Special needs adoption from a Jewish perspective.

Special needs adoption from a Jewish perspective.

Wednesday, October 30, 2013

Haftorah Beam - Toldot

This week's Haftorah is a bit disturbing, from a special-needs perspective.  The prophet Malachi decries the people dishonoring G*d by offering "imperfect" animal sacrifices:
 7 You offer defiled food on My altar. But you ask, "How have we defiled You?" By saying, "The table of the Lord can be treated with scorn." 8 When you present a blind animal for sacrifice-it doesn't matter! When you present a lame or sick one-it doesn't matter! Just offer it to your governor: Will he accept you? Will he show you favor?-said the Lord of Hosts. 9 And now implore the favor of God! Will He be gracious to us? This is what you have done-will He accept any of you?
and again a bit later:
13 You say, "Oh, what a bother!" And so you degrade it-said the Lord of Hosts-and you bring the stolen, the lame, and the sick; and you offer such as an oblation. Will I accept it from you?-said the Lord.
14 A curse on the cheat who has an [unblemished] male in his flock, but for his vow sacrifices a blemished animal to the Lord! 
How does this square with a vision of universal divine love, and acceptance of all?  This passage is certainly more in line with the pagan notions of examining entrails of sacrificed animals.  How do we read this in a more elevated interpretation, consistent with modern sensibilities?

I struggled with this for a while, but then I looked back to the Torah portion. This is, after all, the story of Jacob and Esau competing for the birthright and their father's favor. Isaac directed Esau to "make him an offering" not unlike the ones offered to G*d in the Haftorah:
1 When Isaac was old and his eyes were too dim to see, he called his older son Esau and said to him, "My son." He answered, "Here I am." 2 And he said, "I am old now, and I do not know how soon I may die. 3 Take your gear, your quiver and bow, and go out into the open and hunt me some game. 4 Then prepare a dish for me such as I like, and bring it to me to eat, so that I may give you my innermost blessing before I die."
Jacob, at the direction of his mother Rebekah, brings a dish of prepared goat under the pretense of being Esau.  Although Isaac seems suspicious, he does in fact give Jacob the blessing intended for his brother.  This is but one in a string of deceptions which characterize Jacob's life.  Is he in fact the "cheat" referred to in verse 14 above?
14 A curse on the cheat who has an [unblemished] male in his flock, but for his vow sacrifices a blemished animal to the Lord!
Granted, there is no reference in the Torah reading to blemished animals.  However, Jacob's offering was clearly NOT what his father had requested!  If he wanted to usurp his brother's place, should he not have at least earned it by hunting down game as Esau was bidden to do?  At the very least, should he not have prepared the meal himself rather than have his mommy do it for him?! Certainly seems like the spirit of the cheater who takes the easy way out of fulfilling his duties.  And yet, he received his father's blessing.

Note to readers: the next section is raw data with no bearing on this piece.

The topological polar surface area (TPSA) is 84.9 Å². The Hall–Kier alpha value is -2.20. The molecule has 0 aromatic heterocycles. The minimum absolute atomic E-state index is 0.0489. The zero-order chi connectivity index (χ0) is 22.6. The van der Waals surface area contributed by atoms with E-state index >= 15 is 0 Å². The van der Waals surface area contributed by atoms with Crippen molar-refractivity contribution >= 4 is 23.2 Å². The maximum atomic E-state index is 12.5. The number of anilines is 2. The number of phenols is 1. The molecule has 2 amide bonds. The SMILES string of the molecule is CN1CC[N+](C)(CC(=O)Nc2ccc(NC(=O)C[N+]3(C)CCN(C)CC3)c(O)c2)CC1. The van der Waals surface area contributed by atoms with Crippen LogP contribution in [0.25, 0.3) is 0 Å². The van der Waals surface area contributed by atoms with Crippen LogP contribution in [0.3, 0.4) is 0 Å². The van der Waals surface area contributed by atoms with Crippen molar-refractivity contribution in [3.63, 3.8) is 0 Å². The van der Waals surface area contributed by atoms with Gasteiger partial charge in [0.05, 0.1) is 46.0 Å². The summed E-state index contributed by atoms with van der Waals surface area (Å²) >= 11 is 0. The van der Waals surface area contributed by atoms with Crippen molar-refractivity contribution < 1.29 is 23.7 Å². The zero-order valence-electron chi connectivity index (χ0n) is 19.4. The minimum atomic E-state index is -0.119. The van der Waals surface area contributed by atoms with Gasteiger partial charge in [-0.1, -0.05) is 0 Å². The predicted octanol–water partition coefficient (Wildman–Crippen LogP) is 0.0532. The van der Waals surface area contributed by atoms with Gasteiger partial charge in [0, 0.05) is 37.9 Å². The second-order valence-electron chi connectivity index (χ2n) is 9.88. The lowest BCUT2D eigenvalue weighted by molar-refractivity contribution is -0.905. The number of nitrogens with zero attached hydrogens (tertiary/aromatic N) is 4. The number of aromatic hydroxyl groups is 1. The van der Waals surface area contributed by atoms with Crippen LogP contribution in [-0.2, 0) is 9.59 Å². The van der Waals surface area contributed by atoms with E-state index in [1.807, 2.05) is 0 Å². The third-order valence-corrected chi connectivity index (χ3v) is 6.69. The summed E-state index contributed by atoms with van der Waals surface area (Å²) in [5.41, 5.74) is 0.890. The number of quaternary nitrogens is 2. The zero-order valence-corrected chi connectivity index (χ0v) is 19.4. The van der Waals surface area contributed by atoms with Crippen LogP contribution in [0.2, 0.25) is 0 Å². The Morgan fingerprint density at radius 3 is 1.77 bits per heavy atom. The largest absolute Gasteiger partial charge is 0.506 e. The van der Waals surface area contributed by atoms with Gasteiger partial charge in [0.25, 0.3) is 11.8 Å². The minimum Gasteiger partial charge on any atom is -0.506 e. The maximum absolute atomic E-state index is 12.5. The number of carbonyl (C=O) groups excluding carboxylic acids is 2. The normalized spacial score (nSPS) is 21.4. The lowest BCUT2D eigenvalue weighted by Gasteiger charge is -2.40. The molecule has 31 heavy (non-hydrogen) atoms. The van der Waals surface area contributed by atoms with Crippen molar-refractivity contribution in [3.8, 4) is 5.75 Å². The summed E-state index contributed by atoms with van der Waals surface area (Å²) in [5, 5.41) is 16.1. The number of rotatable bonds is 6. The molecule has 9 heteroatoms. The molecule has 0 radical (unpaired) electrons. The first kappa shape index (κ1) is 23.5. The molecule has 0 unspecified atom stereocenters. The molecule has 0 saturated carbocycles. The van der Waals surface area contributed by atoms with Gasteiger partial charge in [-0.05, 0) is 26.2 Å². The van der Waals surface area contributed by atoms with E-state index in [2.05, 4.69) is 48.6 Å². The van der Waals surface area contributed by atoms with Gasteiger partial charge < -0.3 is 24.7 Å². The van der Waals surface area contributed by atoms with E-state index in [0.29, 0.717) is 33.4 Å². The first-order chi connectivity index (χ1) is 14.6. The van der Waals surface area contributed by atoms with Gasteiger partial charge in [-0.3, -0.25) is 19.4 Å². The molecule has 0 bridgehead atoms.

The Haftorah asks several times, "Will such an offering be acceptable?"  This is presented as a rhetorical question, and yet, the very beginning of the reading states,
2 I have shown you love, said the Lord. But you ask, "How have You shown us love?" After all-declares the Lord-Esau is Jacob's brother; yet I have accepted Jacob 3 
G*d has already accepted Jacob's offering! In spite of all his faults, Jacob is beloved.  The answer to the seemingly rhetorical question is, surprisingly, YES.

The real question is not "Will G*d accept disabilities?" but.... Will we?


  1. Yes, on the face of it this is disturbing. But perhaps we can look at it differently -- not as "did he (horror of horrors) offer up a blemished animal before the Lord", but "did he offer the best of what he has"?

    After all, in days of old, your flock was your livelihood -- and the weaker members of the herd would quickly become prey to wolves or other predators. If you offered up your weaker animals as a sacrifice, wouldn't that be seen as you "getting rid" of the ones who would soon die anyway? (I'm reminded of a child who, when expected to share or to sacrifice, gives up something he didn't want anyway. "But I am sharing the sled with my little sister", he says; "I get it all the way down the hill and she gets it all the way up".)

    The way I see it, God expects us to contribute the best of what we have, and the best of ourselves -- by our lights. If we prize the unblemished livestock, then they are the ones we contribute. When we donate to the poor, we don't just give away the things we ourselves don't want anymore -- we give the poor what they need, even if it's still of value to us.

    In the end, it's not about God, and it's not about the sacrifices. It's about us. God wants us to be the kind of people who will sacrifice what is valuable to us when we're called upon to do so.

    1. Yes, but the point is still that if some sacrifices are seen as more prized than others, then that will send a certain message, no? When we tell kids that they can have some reward when they do their chores, we are really telling them that the chores are not worth doing for their own sake. My ex-MIL was really clever about this, and charged the kids money (nickels and dimes) for teaching them stuff. This communicated to them that learning was valuable.


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